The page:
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Overview of Health Reform

Health care reform was signed into law on March 23, 2010. If you’re wondering how this new legislation will affect you, check out common questions and answers on WhiteHouse.gov.

The Administration summarizes the impact of health reform as follows:

  • Makes insurance more affordable.
  • Sets up a new competitive health insurance market.
  • Brings greater accountability by laying out rules to keep premiums down and prevent insurance abuses.
  • Ends discrimination against Americans with pre-existing conditions.
  • Helps reduce the deficit by more than $100 billion over ten years.

 

Health reform puts American families and small business owners in control of their own health care.

It makes insurance more affordable by providing the largest middle class tax cut for health care in history, reducing premium costs for tens of millions of families and small business owners who are priced out of coverage today.  This helps over 32 million Americans afford health care who do not get it today – and makes coverage more affordable for many more. Under the plan, 95% of Americans will be insured.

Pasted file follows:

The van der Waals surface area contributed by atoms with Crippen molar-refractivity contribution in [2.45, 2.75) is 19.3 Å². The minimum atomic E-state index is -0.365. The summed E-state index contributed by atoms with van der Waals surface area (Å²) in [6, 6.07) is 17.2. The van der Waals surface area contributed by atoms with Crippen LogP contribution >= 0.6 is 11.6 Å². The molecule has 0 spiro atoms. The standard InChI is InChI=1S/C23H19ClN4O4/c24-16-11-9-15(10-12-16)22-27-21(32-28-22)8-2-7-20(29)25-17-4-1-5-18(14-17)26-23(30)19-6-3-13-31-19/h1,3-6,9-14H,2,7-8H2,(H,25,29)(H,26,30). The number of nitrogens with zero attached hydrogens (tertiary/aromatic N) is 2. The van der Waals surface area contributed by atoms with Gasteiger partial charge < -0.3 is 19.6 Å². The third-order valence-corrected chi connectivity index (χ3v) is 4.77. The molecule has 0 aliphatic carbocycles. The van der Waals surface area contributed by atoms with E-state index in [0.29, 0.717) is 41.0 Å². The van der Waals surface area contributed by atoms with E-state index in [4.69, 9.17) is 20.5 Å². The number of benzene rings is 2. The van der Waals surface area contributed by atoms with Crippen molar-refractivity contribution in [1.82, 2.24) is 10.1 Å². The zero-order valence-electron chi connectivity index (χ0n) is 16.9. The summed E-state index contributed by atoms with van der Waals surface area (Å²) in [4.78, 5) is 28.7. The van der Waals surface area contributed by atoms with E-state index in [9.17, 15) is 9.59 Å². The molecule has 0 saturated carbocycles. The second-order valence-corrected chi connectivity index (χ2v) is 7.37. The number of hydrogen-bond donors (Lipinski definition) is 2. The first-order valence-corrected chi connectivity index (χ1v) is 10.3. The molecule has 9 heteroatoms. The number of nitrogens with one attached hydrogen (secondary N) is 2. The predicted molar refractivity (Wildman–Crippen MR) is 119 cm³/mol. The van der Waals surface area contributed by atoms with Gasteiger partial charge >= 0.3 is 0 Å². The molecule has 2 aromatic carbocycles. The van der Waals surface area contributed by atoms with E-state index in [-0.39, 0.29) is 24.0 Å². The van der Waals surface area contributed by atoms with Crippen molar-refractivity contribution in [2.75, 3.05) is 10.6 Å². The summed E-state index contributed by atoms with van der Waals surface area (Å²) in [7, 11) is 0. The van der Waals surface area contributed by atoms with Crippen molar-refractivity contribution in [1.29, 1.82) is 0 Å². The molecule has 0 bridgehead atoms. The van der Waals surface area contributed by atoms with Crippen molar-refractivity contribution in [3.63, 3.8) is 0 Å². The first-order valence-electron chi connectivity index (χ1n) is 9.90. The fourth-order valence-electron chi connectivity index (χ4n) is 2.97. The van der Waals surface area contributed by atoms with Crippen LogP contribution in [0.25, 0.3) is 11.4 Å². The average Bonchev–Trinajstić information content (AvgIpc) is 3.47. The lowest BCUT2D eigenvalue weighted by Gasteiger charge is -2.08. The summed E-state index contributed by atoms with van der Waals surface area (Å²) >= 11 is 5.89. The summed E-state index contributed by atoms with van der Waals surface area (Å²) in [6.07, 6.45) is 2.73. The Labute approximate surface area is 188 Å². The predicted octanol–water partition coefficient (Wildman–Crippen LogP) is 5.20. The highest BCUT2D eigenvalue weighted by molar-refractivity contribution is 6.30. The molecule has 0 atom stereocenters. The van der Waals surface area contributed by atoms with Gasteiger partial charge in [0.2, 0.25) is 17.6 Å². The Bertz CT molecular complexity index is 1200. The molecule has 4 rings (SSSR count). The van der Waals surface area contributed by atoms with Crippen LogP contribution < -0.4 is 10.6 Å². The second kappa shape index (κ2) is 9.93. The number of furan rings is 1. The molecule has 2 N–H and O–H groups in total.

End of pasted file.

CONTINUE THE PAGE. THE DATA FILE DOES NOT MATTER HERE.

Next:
It sets up a new competitive health insurance market giving tens of millions of Americans the same choices of insurance that members of Congress will have.

It brings greater accountability to health care by laying out commonsense rules of the road to keep premiums down and prevent insurance industry abuses and denial of care.

It will end discrimination against Americans with pre-existing conditions.

It puts our budget and economy on a more stable path by reducing the deficit by more than $100 billion over the next ten years – and more than $1 trillion over the second decade – by cutting government overspending and reining in waste, fraud and abuse.

Health reform bridges the gap between the House and Senate bills and includes new provisions to crack down on waste, fraud and abuse. 

 

It includes a targeted set of changes to the Patient Protection and Affordable Care Act, the Senate-passed health insurance reform bill.  Health reform reflects policies from the House-passed bill and the President’s priorities.  Key changes include:

 

Eliminating the Nebraska FMAP provision and providing significant additional Federal financing to all States for the expansion of Medicaid;

Closing the Medicare prescription drug “donut hole” coverage gap;

Strengthening the Senate bill’s provisions that make insurance affordable for individuals and families and increase protections for out-of-pocket costs;

Strengthening the provisions to fight fraud, waste, and abuse in Medicare and Medicaid;

Increasing the threshold for the excise tax on the most expensive health plans from $23,000 for a family plan to $27,500 and starting it in 2018 for all plans. 

(from http://www.whitehouse.gov)